Pray so they do not serve alone. Ephesians 6:10-20
Maryland to end police Bill of Rights after Democrats override GOP governor's vetoesMaryland lawmakers passed legislation Saturday, becoming the first state to end its police Bill of Rights after the Democrat-controlled Legislature voted to override three of Republican Gov. Larry Hogan’s vetoes.
The sweeping reform bills remove protections in police due process for alleged misconduct that critics say have impeded accountability and will now give civilians a role, The Baltimore Sun reported.
The reform package also increases the civil liability limit for officers from $400,000 to $890,000 and an officer convicted of using excessive force, causing serious injury or death could face 10 years in prison. It also sets a new statewide standard for what is deemed "necessary" force.
Within the reforms, officers will also be limited to daytime for "no-knock" raids, except for emergencies, and body cameras will be mandated by 2025.
Maryland Passes Sweeping Police Reform LegislationThe measures, enacted over the objections of Gov. Larry Hogan, placed the state at the forefront of a national debate over police brutality and officers’ excessive use of force.
One section creates a new statewide use-of-force policy and says that officers who violate those standards, causing serious injury or death, can be convicted and sent to prison for up to 10 years. The standard says that force can be used only to prevent “an imminent threat of physical injury” to a person or to “effectuate a legitimate law enforcement objective.”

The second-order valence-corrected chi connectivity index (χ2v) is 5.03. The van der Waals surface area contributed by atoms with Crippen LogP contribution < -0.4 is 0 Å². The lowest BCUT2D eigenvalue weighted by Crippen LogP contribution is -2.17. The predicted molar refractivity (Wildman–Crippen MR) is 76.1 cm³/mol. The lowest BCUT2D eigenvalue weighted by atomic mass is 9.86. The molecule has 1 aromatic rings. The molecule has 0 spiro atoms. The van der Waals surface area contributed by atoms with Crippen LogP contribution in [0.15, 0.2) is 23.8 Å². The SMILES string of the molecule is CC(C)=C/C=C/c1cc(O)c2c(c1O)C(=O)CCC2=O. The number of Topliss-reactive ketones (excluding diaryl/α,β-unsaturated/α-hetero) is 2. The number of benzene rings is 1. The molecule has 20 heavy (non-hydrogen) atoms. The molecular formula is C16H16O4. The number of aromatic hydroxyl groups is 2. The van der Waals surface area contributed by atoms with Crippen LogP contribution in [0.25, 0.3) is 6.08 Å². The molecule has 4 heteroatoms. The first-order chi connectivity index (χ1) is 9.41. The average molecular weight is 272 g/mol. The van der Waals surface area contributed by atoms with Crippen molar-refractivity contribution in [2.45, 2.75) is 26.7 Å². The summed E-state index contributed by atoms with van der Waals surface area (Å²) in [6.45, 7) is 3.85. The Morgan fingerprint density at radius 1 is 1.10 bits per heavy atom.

The policy also says that force must be “necessary and proportional.” Police reform groups said that was a tougher standard than the traditional “reasonableness” standard, which they said was not sufficient for holding officers accountable for blatant acts of violence. Mr. Consoli said the change would deter the police from intervening in volatile situations and open them to more “Monday morning quarterbacking.”
In another change, law enforcement agencies statewide must establish a system to identify police officers who are considered likely to use excessive force and to retrain, counsel or, if needed, reassign them.